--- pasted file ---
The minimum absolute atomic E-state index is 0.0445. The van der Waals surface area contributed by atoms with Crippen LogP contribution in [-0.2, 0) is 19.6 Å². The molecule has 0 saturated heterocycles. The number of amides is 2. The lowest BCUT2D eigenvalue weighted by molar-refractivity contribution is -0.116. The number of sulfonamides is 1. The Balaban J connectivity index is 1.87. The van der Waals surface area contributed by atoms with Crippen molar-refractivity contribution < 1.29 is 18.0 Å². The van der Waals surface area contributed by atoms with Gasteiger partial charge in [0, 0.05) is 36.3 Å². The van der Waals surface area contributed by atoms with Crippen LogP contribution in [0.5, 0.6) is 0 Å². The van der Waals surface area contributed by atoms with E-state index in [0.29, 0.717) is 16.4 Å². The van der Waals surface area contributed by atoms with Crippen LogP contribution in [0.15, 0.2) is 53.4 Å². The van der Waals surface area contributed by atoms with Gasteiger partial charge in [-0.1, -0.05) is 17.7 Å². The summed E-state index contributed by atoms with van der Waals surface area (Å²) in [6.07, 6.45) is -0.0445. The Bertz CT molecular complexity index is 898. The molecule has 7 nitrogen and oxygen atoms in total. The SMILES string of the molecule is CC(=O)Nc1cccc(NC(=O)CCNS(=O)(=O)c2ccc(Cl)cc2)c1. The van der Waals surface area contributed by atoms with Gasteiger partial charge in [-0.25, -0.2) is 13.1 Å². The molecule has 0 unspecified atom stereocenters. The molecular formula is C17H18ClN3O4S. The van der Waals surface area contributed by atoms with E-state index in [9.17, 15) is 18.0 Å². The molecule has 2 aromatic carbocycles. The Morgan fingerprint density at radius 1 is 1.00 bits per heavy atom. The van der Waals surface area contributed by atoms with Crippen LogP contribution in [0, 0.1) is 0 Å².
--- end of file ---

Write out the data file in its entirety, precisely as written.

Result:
The minimum absolute atomic E-state index is 0.0445. The van der Waals surface area contributed by atoms with Crippen LogP contribution in [-0.2, 0) is 19.6 Å². The molecule has 0 saturated heterocycles. The number of amides is 2. The lowest BCUT2D eigenvalue weighted by molar-refractivity contribution is -0.116. The number of sulfonamides is 1. The Balaban J connectivity index is 1.87. The van der Waals surface area contributed by atoms with Crippen molar-refractivity contribution < 1.29 is 18.0 Å². The van der Waals surface area contributed by atoms with Gasteiger partial charge in [0, 0.05) is 36.3 Å². The van der Waals surface area contributed by atoms with Crippen LogP contribution in [0.5, 0.6) is 0 Å². The van der Waals surface area contributed by atoms with E-state index in [0.29, 0.717) is 16.4 Å². The van der Waals surface area contributed by atoms with Crippen LogP contribution in [0.15, 0.2) is 53.4 Å². The van der Waals surface area contributed by atoms with Gasteiger partial charge in [-0.1, -0.05) is 17.7 Å². The summed E-state index contributed by atoms with van der Waals surface area (Å²) in [6.07, 6.45) is -0.0445. The Bertz CT molecular complexity index is 898. The molecule has 7 nitrogen and oxygen atoms in total. The SMILES string of the molecule is CC(=O)Nc1cccc(NC(=O)CCNS(=O)(=O)c2ccc(Cl)cc2)c1. The van der Waals surface area contributed by atoms with Gasteiger partial charge in [-0.25, -0.2) is 13.1 Å². The molecule has 0 unspecified atom stereocenters. The molecular formula is C17H18ClN3O4S. The van der Waals surface area contributed by atoms with E-state index in [9.17, 15) is 18.0 Å². The molecule has 2 aromatic carbocycles. The Morgan fingerprint density at radius 1 is 1.00 bits per heavy atom. The van der Waals surface area contributed by atoms with Crippen LogP contribution in [0, 0.1) is 0 Å².